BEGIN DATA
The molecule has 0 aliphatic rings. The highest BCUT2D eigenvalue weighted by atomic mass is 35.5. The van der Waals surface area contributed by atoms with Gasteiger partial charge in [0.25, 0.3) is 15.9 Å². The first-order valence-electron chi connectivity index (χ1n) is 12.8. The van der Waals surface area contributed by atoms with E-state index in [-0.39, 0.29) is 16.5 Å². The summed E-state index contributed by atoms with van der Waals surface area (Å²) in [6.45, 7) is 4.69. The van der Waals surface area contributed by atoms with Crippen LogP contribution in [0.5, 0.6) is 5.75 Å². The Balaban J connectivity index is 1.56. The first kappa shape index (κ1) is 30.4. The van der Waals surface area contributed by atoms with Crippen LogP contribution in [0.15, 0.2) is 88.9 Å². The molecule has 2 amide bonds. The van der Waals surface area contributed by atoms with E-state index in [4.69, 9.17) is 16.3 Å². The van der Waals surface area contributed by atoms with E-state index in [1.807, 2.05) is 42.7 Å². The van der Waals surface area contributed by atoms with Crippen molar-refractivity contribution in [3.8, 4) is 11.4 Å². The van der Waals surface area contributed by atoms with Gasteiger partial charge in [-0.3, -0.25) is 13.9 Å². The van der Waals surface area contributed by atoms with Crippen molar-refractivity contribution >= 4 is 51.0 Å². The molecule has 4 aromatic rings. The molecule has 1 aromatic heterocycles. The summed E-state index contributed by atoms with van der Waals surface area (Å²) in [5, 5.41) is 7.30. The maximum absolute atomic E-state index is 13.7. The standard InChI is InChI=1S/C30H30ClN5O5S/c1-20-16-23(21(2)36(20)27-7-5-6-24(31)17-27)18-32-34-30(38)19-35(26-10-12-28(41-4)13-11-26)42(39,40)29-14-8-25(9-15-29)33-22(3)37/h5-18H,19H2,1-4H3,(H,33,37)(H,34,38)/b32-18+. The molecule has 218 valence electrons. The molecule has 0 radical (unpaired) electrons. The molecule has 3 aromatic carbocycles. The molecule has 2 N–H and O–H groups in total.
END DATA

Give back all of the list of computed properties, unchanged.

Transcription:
The molecule has 0 aliphatic rings. The highest BCUT2D eigenvalue weighted by atomic mass is 35.5. The van der Waals surface area contributed by atoms with Gasteiger partial charge in [0.25, 0.3) is 15.9 Å². The first-order valence-electron chi connectivity index (χ1n) is 12.8. The van der Waals surface area contributed by atoms with E-state index in [-0.39, 0.29) is 16.5 Å². The summed E-state index contributed by atoms with van der Waals surface area (Å²) in [6.45, 7) is 4.69. The van der Waals surface area contributed by atoms with Crippen LogP contribution in [0.5, 0.6) is 5.75 Å². The Balaban J connectivity index is 1.56. The first kappa shape index (κ1) is 30.4. The van der Waals surface area contributed by atoms with Crippen LogP contribution in [0.15, 0.2) is 88.9 Å². The molecule has 2 amide bonds. The van der Waals surface area contributed by atoms with E-state index in [4.69, 9.17) is 16.3 Å². The van der Waals surface area contributed by atoms with E-state index in [1.807, 2.05) is 42.7 Å². The van der Waals surface area contributed by atoms with Crippen molar-refractivity contribution in [3.8, 4) is 11.4 Å². The van der Waals surface area contributed by atoms with Gasteiger partial charge in [-0.3, -0.25) is 13.9 Å². The van der Waals surface area contributed by atoms with Crippen molar-refractivity contribution >= 4 is 51.0 Å². The molecule has 4 aromatic rings. The molecule has 1 aromatic heterocycles. The summed E-state index contributed by atoms with van der Waals surface area (Å²) in [5, 5.41) is 7.30. The maximum absolute atomic E-state index is 13.7. The standard InChI is InChI=1S/C30H30ClN5O5S/c1-20-16-23(21(2)36(20)27-7-5-6-24(31)17-27)18-32-34-30(38)19-35(26-10-12-28(41-4)13-11-26)42(39,40)29-14-8-25(9-15-29)33-22(3)37/h5-18H,19H2,1-4H3,(H,33,37)(H,34,38)/b32-18+. The molecule has 218 valence electrons. The molecule has 0 radical (unpaired) electrons. The molecule has 3 aromatic carbocycles. The molecule has 2 N–H and O–H groups in total.